Furthermore, with the post office’s lack of long hours and pace of customer service in comparison with payday lenders would put them at a significant competitive disadvantage. To help mitigate this disadvantage, the government would have to protect them as a monopoly. However, even then there is no evidence to suggest it would help mitigate losses; the post office loses billions of dollars annually while owning a monopoly on first-class mail delivery. The only reasonable option, admitted by the post office, is partnering with private companies.
The best solution is to deregulate the financial services market to allow more competition. Walmart, for example, offers a variety of limited financial services, including but not limited to check cashing and money orders at flat rates. They succeed by being 24 hours, reaching a larger segment of the market. By allowing retailers to seek bank charters, the financial services market would see a significant positive impact for consumers. Competition, not government sponsored monopolies, is the solution to fix the problem of the financial exclusion of poor families.
Sanders-Ocasio-Cortez Plan to Cap Credit Card Interest Rates Will Backfire on Consumers
Sen. Bernie Sanders and Rep. Alexandria Ocasio-Cortez are proposing a national interest-rate ceiling of 15% on all consumer credit products to help poor families. However, this proposal hurts everyone else who pays their monthly balance. One way this hurts others is through the increase in the price of products from retailers to offset the losses from their credit operations. This is demonstrated through the increase in price of products in states with more restrictive usury ceilings than states without less restrictive usury ceilings.
The proposal from Sanders and Ocasio-Cortez outlaws lenders of last resort; personal finance company loans, pawn shops, etc. This has the effective of forcing poor families to use loan sharks to get credit for the goods they need. By raising or eliminating the interest rate ceilings, poor families have more choice. Marquette National Bank v. First of Omaha Services Corp., 439 U.S. 299 (1978) held that usury ceilings for federally chartered banks is issuing bank’s state law, not the customer’s. As a result, credit card operations moved to states where rates on credit cards are set by markets rather than politicians.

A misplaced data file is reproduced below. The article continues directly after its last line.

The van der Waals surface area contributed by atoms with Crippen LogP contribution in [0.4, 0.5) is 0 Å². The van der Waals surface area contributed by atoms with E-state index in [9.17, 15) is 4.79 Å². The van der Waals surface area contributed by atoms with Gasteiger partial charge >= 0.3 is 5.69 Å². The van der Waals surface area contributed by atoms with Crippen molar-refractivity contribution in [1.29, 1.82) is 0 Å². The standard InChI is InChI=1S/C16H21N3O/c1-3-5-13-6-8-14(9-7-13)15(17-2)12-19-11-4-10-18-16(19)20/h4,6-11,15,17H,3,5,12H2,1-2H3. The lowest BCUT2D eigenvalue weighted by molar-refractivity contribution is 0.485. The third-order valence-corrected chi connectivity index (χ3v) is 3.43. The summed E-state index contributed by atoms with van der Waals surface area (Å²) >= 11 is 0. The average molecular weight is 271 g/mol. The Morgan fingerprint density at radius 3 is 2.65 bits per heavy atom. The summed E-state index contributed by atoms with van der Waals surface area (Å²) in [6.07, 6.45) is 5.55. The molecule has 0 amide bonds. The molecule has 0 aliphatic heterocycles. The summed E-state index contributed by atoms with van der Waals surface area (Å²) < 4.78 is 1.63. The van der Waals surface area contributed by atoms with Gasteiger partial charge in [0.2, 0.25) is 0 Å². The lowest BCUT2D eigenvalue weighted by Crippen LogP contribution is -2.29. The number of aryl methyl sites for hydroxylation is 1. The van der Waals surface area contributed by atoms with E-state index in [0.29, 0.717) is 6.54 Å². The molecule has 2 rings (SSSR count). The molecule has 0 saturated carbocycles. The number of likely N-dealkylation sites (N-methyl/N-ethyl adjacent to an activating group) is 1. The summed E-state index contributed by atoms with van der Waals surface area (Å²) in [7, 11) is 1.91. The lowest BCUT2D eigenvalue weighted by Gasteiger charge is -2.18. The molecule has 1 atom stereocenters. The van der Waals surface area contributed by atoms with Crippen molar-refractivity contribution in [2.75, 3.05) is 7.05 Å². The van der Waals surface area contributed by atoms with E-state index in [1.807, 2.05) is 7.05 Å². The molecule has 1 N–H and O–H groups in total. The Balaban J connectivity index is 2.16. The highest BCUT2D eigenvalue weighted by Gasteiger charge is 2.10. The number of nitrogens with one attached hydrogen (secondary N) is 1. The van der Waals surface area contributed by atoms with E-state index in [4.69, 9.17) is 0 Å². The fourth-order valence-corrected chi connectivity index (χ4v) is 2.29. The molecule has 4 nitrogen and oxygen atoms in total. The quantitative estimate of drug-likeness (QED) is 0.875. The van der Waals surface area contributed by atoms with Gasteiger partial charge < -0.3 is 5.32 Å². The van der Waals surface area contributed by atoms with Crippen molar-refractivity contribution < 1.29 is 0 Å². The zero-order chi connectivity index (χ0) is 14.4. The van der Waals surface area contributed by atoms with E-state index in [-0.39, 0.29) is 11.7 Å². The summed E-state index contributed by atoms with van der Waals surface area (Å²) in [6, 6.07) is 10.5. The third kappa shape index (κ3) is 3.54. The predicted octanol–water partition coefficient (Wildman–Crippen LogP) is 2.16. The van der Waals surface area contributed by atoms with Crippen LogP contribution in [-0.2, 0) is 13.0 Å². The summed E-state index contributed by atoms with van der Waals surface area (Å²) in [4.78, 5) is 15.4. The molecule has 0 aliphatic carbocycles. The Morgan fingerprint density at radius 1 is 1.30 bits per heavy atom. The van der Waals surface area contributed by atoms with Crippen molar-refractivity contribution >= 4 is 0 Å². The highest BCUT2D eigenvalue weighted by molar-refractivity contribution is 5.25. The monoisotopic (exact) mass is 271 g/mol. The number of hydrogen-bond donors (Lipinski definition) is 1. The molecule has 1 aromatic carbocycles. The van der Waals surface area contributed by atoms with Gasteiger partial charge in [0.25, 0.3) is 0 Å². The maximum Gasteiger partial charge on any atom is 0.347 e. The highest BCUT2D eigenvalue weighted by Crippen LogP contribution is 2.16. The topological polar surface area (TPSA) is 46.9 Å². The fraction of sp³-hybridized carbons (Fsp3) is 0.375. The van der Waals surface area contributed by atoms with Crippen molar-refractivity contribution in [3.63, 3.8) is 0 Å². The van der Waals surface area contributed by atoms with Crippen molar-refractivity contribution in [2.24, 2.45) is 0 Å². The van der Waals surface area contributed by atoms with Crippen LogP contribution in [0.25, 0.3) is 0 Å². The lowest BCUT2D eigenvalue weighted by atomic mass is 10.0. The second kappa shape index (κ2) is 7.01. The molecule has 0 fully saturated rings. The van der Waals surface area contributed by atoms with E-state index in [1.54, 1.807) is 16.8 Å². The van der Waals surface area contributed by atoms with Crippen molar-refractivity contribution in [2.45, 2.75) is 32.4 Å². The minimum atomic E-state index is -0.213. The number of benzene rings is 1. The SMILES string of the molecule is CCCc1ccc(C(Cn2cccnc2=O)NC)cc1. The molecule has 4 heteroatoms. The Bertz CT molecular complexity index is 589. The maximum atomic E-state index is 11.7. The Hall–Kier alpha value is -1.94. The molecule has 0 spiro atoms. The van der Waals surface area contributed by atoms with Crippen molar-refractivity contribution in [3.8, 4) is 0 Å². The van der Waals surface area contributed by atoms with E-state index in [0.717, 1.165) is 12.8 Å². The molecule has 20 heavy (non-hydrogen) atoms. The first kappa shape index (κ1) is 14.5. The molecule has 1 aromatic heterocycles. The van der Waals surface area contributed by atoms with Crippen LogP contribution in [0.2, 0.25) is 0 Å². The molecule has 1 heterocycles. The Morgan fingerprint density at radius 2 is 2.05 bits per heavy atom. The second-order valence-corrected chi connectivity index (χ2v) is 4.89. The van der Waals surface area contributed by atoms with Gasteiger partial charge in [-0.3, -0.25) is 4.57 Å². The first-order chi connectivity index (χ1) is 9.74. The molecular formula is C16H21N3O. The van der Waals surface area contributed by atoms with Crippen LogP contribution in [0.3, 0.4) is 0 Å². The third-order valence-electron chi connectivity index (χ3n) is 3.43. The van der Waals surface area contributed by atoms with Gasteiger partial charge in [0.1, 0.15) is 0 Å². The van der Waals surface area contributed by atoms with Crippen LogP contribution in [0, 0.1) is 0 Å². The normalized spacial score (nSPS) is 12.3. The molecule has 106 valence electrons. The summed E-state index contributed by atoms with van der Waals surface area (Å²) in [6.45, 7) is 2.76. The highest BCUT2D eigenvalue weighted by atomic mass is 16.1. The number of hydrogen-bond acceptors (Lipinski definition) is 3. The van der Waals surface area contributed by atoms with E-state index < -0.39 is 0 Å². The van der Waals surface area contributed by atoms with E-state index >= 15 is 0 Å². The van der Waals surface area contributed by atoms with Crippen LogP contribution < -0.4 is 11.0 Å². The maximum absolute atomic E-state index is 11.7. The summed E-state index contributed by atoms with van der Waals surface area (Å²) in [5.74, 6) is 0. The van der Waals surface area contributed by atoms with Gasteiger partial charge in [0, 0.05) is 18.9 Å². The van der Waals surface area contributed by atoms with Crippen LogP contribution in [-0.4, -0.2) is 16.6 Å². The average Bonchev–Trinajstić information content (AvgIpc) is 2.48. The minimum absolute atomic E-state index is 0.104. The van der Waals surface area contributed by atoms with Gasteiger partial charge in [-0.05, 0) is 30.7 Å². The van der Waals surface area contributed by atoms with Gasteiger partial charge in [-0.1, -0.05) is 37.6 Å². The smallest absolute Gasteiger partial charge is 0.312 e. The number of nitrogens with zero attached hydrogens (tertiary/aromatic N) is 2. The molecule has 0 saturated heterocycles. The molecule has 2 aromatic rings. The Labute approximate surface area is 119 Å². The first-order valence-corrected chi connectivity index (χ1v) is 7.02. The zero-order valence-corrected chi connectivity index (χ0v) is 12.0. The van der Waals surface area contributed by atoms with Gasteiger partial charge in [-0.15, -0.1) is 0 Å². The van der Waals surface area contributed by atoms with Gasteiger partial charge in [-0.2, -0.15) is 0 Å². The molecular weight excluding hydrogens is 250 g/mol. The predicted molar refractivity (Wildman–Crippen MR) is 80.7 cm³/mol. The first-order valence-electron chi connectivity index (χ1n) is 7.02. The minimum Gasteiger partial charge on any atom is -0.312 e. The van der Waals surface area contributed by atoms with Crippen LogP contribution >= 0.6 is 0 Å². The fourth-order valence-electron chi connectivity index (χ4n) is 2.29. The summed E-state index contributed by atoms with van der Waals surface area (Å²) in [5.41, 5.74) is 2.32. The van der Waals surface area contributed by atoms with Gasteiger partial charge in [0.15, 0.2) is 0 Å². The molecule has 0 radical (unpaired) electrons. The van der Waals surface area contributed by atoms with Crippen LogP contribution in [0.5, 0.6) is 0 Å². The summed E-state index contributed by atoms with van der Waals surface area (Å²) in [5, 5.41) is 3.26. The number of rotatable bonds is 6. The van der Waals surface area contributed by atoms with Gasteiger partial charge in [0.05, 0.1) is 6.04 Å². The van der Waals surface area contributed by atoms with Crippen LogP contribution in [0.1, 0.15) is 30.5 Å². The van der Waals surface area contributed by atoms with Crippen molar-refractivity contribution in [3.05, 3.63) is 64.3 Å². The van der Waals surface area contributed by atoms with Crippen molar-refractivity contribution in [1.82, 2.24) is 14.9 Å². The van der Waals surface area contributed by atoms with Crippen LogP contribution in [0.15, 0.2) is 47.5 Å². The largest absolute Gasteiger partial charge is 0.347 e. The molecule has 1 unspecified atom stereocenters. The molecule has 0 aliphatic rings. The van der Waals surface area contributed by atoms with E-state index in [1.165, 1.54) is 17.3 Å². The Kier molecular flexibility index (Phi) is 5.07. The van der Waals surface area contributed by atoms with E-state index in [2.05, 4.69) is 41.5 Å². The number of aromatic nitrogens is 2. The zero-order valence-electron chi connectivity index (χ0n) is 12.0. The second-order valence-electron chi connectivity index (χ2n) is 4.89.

After the elimination of such usury ceilings there is more competition in the credit card market, leading to more poor families gaining access to credit cards, annual fees being eliminated, and more rewards systems. These positive outcomes would disappear under the proposal by Sen. Sanders and Rep. Ocasio-Cortez; small businesses would no longer be able to compete with larger businesses who can afford the negative financial impact of interest rate ceilings, and as such the access to credit cards would be minimized once again.
The proposal does not acknowledge the fact that the remaining consumers with credit cards would bring back all the conditions of credit operations that were previous eliminated through a free market. Annual fees will be reinstated, there will be less rewards, more pawn shops, and a return of loan sharks
Antitrust & Consumer Protection
Federalist Society’s Financial Services & E-Commerce Practice Group